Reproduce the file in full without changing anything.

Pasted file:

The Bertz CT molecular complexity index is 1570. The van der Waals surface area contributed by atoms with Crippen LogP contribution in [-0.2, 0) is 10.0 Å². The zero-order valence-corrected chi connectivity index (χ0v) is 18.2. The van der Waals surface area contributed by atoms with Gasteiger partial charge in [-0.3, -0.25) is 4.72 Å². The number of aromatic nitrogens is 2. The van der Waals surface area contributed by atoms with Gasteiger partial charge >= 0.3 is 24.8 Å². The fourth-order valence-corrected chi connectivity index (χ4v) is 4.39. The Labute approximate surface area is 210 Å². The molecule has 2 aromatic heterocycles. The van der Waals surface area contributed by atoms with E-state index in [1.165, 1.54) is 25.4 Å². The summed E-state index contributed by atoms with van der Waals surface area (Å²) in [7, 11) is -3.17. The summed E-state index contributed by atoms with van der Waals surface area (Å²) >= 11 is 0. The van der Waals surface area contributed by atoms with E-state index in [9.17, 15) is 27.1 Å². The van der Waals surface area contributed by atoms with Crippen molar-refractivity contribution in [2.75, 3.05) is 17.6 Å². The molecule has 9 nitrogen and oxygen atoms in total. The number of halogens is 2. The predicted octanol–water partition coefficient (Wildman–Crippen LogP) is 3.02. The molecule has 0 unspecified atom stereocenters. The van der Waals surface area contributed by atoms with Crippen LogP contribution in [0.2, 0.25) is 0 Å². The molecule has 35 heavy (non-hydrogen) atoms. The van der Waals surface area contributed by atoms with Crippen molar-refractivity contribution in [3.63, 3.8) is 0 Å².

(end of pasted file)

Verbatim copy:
The Bertz CT molecular complexity index is 1570. The van der Waals surface area contributed by atoms with Crippen LogP contribution in [-0.2, 0) is 10.0 Å². The zero-order valence-corrected chi connectivity index (χ0v) is 18.2. The van der Waals surface area contributed by atoms with Gasteiger partial charge in [-0.3, -0.25) is 4.72 Å². The number of aromatic nitrogens is 2. The van der Waals surface area contributed by atoms with Gasteiger partial charge >= 0.3 is 24.8 Å². The fourth-order valence-corrected chi connectivity index (χ4v) is 4.39. The Labute approximate surface area is 210 Å². The molecule has 2 aromatic heterocycles. The van der Waals surface area contributed by atoms with E-state index in [1.165, 1.54) is 25.4 Å². The summed E-state index contributed by atoms with van der Waals surface area (Å²) in [7, 11) is -3.17. The summed E-state index contributed by atoms with van der Waals surface area (Å²) >= 11 is 0. The van der Waals surface area contributed by atoms with E-state index in [9.17, 15) is 27.1 Å². The van der Waals surface area contributed by atoms with Crippen molar-refractivity contribution in [2.75, 3.05) is 17.6 Å². The molecule has 9 nitrogen and oxygen atoms in total. The number of halogens is 2. The predicted octanol–water partition coefficient (Wildman–Crippen LogP) is 3.02. The molecule has 0 unspecified atom stereocenters. The van der Waals surface area contributed by atoms with Crippen LogP contribution in [0.2, 0.25) is 0 Å². The molecule has 35 heavy (non-hydrogen) atoms. The van der Waals surface area contributed by atoms with Crippen molar-refractivity contribution in [3.63, 3.8) is 0 Å².